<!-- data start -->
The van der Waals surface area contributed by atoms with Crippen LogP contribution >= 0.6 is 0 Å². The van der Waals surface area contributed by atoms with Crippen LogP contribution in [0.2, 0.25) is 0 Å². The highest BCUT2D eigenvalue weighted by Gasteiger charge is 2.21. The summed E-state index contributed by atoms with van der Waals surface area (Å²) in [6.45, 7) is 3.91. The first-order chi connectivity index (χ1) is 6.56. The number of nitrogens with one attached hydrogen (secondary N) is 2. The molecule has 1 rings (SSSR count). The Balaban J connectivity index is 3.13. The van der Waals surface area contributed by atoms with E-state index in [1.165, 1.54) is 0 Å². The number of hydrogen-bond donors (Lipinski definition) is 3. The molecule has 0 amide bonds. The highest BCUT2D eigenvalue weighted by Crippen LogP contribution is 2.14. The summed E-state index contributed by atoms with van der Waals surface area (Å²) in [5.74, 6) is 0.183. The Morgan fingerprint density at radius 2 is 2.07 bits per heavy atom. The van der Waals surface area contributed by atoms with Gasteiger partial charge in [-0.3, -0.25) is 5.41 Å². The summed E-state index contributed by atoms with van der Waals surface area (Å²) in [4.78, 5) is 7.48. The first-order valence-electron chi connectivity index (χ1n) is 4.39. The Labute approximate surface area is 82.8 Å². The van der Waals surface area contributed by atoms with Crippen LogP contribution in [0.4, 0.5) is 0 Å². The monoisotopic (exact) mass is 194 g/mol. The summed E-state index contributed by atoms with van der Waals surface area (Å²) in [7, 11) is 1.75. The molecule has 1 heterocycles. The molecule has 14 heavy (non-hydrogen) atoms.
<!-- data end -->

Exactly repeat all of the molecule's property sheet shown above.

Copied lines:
The van der Waals surface area contributed by atoms with Crippen LogP contribution >= 0.6 is 0 Å². The van der Waals surface area contributed by atoms with Crippen LogP contribution in [0.2, 0.25) is 0 Å². The highest BCUT2D eigenvalue weighted by Gasteiger charge is 2.21. The summed E-state index contributed by atoms with van der Waals surface area (Å²) in [6.45, 7) is 3.91. The first-order chi connectivity index (χ1) is 6.56. The number of nitrogens with one attached hydrogen (secondary N) is 2. The molecule has 1 rings (SSSR count). The Balaban J connectivity index is 3.13. The van der Waals surface area contributed by atoms with E-state index in [1.165, 1.54) is 0 Å². The number of hydrogen-bond donors (Lipinski definition) is 3. The molecule has 0 amide bonds. The highest BCUT2D eigenvalue weighted by Crippen LogP contribution is 2.14. The summed E-state index contributed by atoms with van der Waals surface area (Å²) in [5.74, 6) is 0.183. The Morgan fingerprint density at radius 2 is 2.07 bits per heavy atom. The van der Waals surface area contributed by atoms with Gasteiger partial charge in [-0.3, -0.25) is 5.41 Å². The summed E-state index contributed by atoms with van der Waals surface area (Å²) in [4.78, 5) is 7.48. The first-order valence-electron chi connectivity index (χ1n) is 4.39. The Labute approximate surface area is 82.8 Å². The van der Waals surface area contributed by atoms with Crippen LogP contribution in [0.4, 0.5) is 0 Å². The monoisotopic (exact) mass is 194 g/mol. The summed E-state index contributed by atoms with van der Waals surface area (Å²) in [7, 11) is 1.75. The molecule has 1 heterocycles. The molecule has 14 heavy (non-hydrogen) atoms.